By March 2023, we expect policy rates to reach highs of 4.75% to 5% in the United States, 4.25% in Canada, 4% in the United Kingdom and 2.75% in the Eurozone. These monetary policy shifts will affect economic activity with long and variable lags.

Inflation has peaked and we expect it will slow markedly in 2023 and 2024. Worldwide, consumer prices increased an estimated 8.3% year on year (YOY) in October, up sharply from a cyclical low of 1.3% in Nov. 2020 and the highest pace since 1995. October’s price acceleration was punctuated by YOY inflation rates of 11.6% in Germany, 11.1% in the United Kingdom and a record 10.6% in the Eurozone.

We expect that global inflation will soon begin to moderate in response to tightening financial conditions, softening demand and easing supply conditions. Downward price pressures are already in the pipeline, as widely reported in S&P Global’s surveys of purchasing managers. With limited spare capacity in energy and metals markets, the commodity price correction is nearing its end.

Yet, with demand cooling, the deceleration in prices of intermediate and finished goods will bring some relief to consumers. We project global consumer price inflation to slow from 7.7% in 2022 to 5.1% in 2023 and 3.0% in 2024.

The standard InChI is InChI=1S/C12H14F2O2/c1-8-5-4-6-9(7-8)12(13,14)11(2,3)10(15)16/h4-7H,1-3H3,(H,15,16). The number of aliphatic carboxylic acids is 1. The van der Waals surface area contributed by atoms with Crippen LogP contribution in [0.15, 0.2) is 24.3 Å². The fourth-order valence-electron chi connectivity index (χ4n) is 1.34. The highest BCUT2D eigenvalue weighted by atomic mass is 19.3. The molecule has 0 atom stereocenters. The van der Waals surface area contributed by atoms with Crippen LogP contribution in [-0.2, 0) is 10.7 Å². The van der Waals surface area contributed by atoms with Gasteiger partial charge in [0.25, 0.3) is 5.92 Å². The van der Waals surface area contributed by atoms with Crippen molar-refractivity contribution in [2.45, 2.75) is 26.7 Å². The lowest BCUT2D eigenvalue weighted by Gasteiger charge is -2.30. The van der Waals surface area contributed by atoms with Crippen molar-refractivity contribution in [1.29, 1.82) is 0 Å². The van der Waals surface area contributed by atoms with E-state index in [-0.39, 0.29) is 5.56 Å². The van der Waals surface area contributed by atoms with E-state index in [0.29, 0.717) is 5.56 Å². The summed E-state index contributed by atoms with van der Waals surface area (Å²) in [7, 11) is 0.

Labor shortages pose upside risks to the inflation outlook

This is most visible in countries where labor force participation has not fully recovered from the COVID-19 pandemic or where inflows of immigrants and guest workers have diminished. Rising unemployment will dampen wage pressures in Europe and North America, but it could take two or more years to bring inflation rates down to central bank targets.

Eurozone winter

The Eurozone faces a winter recession as exceptionally high energy prices undermine household purchasing power.

Assuming normal winter weather and thus adequate energy supplies, Eurozone real GDP is projected to swing from a +3.2% expansion in 2022 to a -0.5% contraction in 2023 before recovering to +1.4% in 2024.

A key downside risk is that a much colder winter draws down gas in storage and leads to energy rationing, centered on the industrial sector. Germany, Austria, Poland, Czechia and Slovakia are most at risk, reflecting their past reliance on Russian energy and their manufacturing supply chain integration. The upward shift in relative energy costs is a long-run threat to Europe’s manufacturing competitiveness.

Mainland China

Mainland China’s economic growth remains subpar. Real GDP growth rebounded to +3.9% YOY in the third quarter from just +0.4% in the second quarter, led by gains in the industrial sector.

Weak October data on retail sales, service output, and exports depict a shaky economic recovery, and a widespread increase in COVID-19 infections in November could bring another setback. Government policy is shifting toward supporting economic growth, and while financial relief for property developers could provide an economic lift, a robust rebound in the property sector is unlikely. Real GDP growth will likely slow from +8.1% in 2021 to +3% this year before picking up to +4.4% in 2023.